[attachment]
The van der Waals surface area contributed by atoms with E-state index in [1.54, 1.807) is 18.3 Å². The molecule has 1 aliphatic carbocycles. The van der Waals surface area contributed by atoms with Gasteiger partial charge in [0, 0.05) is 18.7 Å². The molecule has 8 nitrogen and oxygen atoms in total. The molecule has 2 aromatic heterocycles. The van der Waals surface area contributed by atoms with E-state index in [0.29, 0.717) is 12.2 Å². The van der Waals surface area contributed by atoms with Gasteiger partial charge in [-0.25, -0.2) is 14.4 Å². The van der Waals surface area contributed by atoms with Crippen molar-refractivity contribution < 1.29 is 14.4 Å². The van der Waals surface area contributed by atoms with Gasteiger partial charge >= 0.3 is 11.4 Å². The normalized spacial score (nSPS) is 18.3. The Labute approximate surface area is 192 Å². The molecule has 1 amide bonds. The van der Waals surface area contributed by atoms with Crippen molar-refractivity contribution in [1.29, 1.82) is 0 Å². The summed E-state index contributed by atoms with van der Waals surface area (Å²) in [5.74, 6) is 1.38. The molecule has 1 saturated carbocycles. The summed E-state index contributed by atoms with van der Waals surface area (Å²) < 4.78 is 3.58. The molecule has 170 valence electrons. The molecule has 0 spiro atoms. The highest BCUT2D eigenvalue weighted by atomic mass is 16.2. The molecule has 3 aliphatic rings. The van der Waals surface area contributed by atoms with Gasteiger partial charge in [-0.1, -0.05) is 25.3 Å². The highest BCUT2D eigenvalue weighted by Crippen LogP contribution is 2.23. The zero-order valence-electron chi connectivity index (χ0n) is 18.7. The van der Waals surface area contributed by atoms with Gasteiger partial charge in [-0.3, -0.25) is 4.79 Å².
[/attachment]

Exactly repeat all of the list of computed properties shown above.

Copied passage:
The van der Waals surface area contributed by atoms with E-state index in [1.54, 1.807) is 18.3 Å². The molecule has 1 aliphatic carbocycles. The van der Waals surface area contributed by atoms with Gasteiger partial charge in [0, 0.05) is 18.7 Å². The molecule has 8 nitrogen and oxygen atoms in total. The molecule has 2 aromatic heterocycles. The van der Waals surface area contributed by atoms with E-state index in [0.29, 0.717) is 12.2 Å². The van der Waals surface area contributed by atoms with Gasteiger partial charge in [-0.25, -0.2) is 14.4 Å². The van der Waals surface area contributed by atoms with Crippen molar-refractivity contribution < 1.29 is 14.4 Å². The van der Waals surface area contributed by atoms with Gasteiger partial charge >= 0.3 is 11.4 Å². The normalized spacial score (nSPS) is 18.3. The Labute approximate surface area is 192 Å². The molecule has 1 amide bonds. The van der Waals surface area contributed by atoms with Crippen molar-refractivity contribution in [1.29, 1.82) is 0 Å². The summed E-state index contributed by atoms with van der Waals surface area (Å²) in [5.74, 6) is 1.38. The molecule has 1 saturated carbocycles. The summed E-state index contributed by atoms with van der Waals surface area (Å²) < 4.78 is 3.58. The molecule has 170 valence electrons. The molecule has 0 spiro atoms. The highest BCUT2D eigenvalue weighted by atomic mass is 16.2. The molecule has 3 aliphatic rings. The van der Waals surface area contributed by atoms with Gasteiger partial charge in [-0.1, -0.05) is 25.3 Å². The highest BCUT2D eigenvalue weighted by Crippen LogP contribution is 2.23. The zero-order valence-electron chi connectivity index (χ0n) is 18.7. The van der Waals surface area contributed by atoms with Gasteiger partial charge in [-0.3, -0.25) is 4.79 Å².